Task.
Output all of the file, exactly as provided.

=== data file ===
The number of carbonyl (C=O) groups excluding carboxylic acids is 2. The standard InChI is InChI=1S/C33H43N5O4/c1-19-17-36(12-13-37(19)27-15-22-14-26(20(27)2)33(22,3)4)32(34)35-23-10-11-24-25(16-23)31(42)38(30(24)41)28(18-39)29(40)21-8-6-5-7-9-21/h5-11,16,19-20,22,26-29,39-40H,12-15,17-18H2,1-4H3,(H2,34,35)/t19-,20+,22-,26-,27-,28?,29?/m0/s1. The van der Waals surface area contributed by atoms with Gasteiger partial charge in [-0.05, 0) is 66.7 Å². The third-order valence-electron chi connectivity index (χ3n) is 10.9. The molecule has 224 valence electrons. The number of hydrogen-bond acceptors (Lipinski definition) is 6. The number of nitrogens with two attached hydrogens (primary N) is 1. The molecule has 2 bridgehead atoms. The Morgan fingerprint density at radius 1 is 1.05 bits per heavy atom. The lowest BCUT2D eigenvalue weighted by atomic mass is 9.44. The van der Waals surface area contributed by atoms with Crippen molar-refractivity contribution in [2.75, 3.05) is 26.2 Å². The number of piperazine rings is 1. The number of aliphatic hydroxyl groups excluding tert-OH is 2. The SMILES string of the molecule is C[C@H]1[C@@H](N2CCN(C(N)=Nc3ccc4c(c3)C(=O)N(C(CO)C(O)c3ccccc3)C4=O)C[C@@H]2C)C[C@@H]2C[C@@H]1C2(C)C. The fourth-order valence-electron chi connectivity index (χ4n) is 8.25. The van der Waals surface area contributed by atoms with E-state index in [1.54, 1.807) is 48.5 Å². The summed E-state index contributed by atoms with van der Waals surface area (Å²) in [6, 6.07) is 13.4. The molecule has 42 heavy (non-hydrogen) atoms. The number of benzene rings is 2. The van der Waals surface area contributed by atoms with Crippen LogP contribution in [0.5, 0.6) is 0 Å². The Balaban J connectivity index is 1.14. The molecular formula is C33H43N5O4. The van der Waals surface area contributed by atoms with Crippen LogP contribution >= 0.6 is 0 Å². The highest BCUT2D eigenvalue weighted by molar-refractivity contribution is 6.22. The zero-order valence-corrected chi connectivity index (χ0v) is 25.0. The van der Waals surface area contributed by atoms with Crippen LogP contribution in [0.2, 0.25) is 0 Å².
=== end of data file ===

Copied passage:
The number of carbonyl (C=O) groups excluding carboxylic acids is 2. The standard InChI is InChI=1S/C33H43N5O4/c1-19-17-36(12-13-37(19)27-15-22-14-26(20(27)2)33(22,3)4)32(34)35-23-10-11-24-25(16-23)31(42)38(30(24)41)28(18-39)29(40)21-8-6-5-7-9-21/h5-11,16,19-20,22,26-29,39-40H,12-15,17-18H2,1-4H3,(H2,34,35)/t19-,20+,22-,26-,27-,28?,29?/m0/s1. The van der Waals surface area contributed by atoms with Gasteiger partial charge in [-0.05, 0) is 66.7 Å². The third-order valence-electron chi connectivity index (χ3n) is 10.9. The molecule has 224 valence electrons. The number of hydrogen-bond acceptors (Lipinski definition) is 6. The number of nitrogens with two attached hydrogens (primary N) is 1. The molecule has 2 bridgehead atoms. The Morgan fingerprint density at radius 1 is 1.05 bits per heavy atom. The lowest BCUT2D eigenvalue weighted by atomic mass is 9.44. The van der Waals surface area contributed by atoms with Crippen molar-refractivity contribution in [2.75, 3.05) is 26.2 Å². The number of piperazine rings is 1. The number of aliphatic hydroxyl groups excluding tert-OH is 2. The SMILES string of the molecule is C[C@H]1[C@@H](N2CCN(C(N)=Nc3ccc4c(c3)C(=O)N(C(CO)C(O)c3ccccc3)C4=O)C[C@@H]2C)C[C@@H]2C[C@@H]1C2(C)C. The fourth-order valence-electron chi connectivity index (χ4n) is 8.25. The van der Waals surface area contributed by atoms with E-state index in [1.54, 1.807) is 48.5 Å². The summed E-state index contributed by atoms with van der Waals surface area (Å²) in [6, 6.07) is 13.4. The molecule has 42 heavy (non-hydrogen) atoms. The number of benzene rings is 2. The van der Waals surface area contributed by atoms with Crippen LogP contribution in [0.5, 0.6) is 0 Å². The Balaban J connectivity index is 1.14. The molecular formula is C33H43N5O4. The van der Waals surface area contributed by atoms with Crippen LogP contribution >= 0.6 is 0 Å². The highest BCUT2D eigenvalue weighted by molar-refractivity contribution is 6.22. The zero-order valence-corrected chi connectivity index (χ0v) is 25.0. The van der Waals surface area contributed by atoms with Crippen LogP contribution in [0.2, 0.25) is 0 Å².